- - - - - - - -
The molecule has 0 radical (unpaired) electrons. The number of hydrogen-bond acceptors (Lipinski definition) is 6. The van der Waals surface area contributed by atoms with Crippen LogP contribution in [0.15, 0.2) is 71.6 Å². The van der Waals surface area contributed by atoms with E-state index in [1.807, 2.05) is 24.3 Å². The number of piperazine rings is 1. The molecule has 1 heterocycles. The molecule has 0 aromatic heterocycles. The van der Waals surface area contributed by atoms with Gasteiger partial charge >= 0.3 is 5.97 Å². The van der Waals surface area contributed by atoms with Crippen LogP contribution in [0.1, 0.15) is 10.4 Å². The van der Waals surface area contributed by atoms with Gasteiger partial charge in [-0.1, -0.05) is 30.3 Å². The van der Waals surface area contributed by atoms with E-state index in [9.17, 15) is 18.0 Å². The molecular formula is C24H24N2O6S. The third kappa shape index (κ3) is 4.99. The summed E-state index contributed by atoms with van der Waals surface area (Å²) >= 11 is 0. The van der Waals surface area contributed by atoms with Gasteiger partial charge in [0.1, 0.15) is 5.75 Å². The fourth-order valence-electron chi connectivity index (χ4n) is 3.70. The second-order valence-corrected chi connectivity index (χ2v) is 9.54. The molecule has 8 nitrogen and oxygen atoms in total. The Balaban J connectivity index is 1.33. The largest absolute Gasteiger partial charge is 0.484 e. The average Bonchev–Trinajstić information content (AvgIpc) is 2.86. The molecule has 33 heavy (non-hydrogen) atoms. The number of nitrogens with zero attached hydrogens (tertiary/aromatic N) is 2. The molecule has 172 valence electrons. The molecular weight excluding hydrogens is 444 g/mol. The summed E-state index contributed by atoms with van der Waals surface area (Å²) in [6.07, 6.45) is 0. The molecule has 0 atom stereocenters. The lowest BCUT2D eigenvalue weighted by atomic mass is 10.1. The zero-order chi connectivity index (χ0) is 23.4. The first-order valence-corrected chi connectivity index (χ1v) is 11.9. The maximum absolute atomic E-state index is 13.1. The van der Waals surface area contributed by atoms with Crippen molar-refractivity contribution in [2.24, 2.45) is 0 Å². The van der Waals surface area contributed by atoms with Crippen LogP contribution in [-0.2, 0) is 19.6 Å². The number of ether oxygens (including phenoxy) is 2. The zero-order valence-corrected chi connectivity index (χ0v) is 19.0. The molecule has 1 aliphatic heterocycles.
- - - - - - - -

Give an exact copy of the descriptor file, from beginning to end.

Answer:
The molecule has 0 radical (unpaired) electrons. The number of hydrogen-bond acceptors (Lipinski definition) is 6. The van der Waals surface area contributed by atoms with Crippen LogP contribution in [0.15, 0.2) is 71.6 Å². The van der Waals surface area contributed by atoms with E-state index in [1.807, 2.05) is 24.3 Å². The number of piperazine rings is 1. The molecule has 1 heterocycles. The molecule has 0 aromatic heterocycles. The van der Waals surface area contributed by atoms with Gasteiger partial charge >= 0.3 is 5.97 Å². The van der Waals surface area contributed by atoms with Crippen LogP contribution in [0.1, 0.15) is 10.4 Å². The van der Waals surface area contributed by atoms with Gasteiger partial charge in [-0.1, -0.05) is 30.3 Å². The van der Waals surface area contributed by atoms with E-state index in [9.17, 15) is 18.0 Å². The molecular formula is C24H24N2O6S. The third kappa shape index (κ3) is 4.99. The summed E-state index contributed by atoms with van der Waals surface area (Å²) >= 11 is 0. The van der Waals surface area contributed by atoms with Gasteiger partial charge in [0.1, 0.15) is 5.75 Å². The fourth-order valence-electron chi connectivity index (χ4n) is 3.70. The second-order valence-corrected chi connectivity index (χ2v) is 9.54. The molecule has 8 nitrogen and oxygen atoms in total. The Balaban J connectivity index is 1.33. The largest absolute Gasteiger partial charge is 0.484 e. The average Bonchev–Trinajstić information content (AvgIpc) is 2.86. The molecule has 33 heavy (non-hydrogen) atoms. The number of nitrogens with zero attached hydrogens (tertiary/aromatic N) is 2. The molecule has 172 valence electrons. The molecular weight excluding hydrogens is 444 g/mol. The summed E-state index contributed by atoms with van der Waals surface area (Å²) in [6.07, 6.45) is 0. The molecule has 0 atom stereocenters. The lowest BCUT2D eigenvalue weighted by atomic mass is 10.1. The zero-order chi connectivity index (χ0) is 23.4. The first-order valence-corrected chi connectivity index (χ1v) is 11.9. The maximum absolute atomic E-state index is 13.1. The van der Waals surface area contributed by atoms with Crippen molar-refractivity contribution in [2.24, 2.45) is 0 Å². The van der Waals surface area contributed by atoms with Crippen LogP contribution in [-0.2, 0) is 19.6 Å². The number of ether oxygens (including phenoxy) is 2. The zero-order valence-corrected chi connectivity index (χ0v) is 19.0. The molecule has 1 aliphatic heterocycles.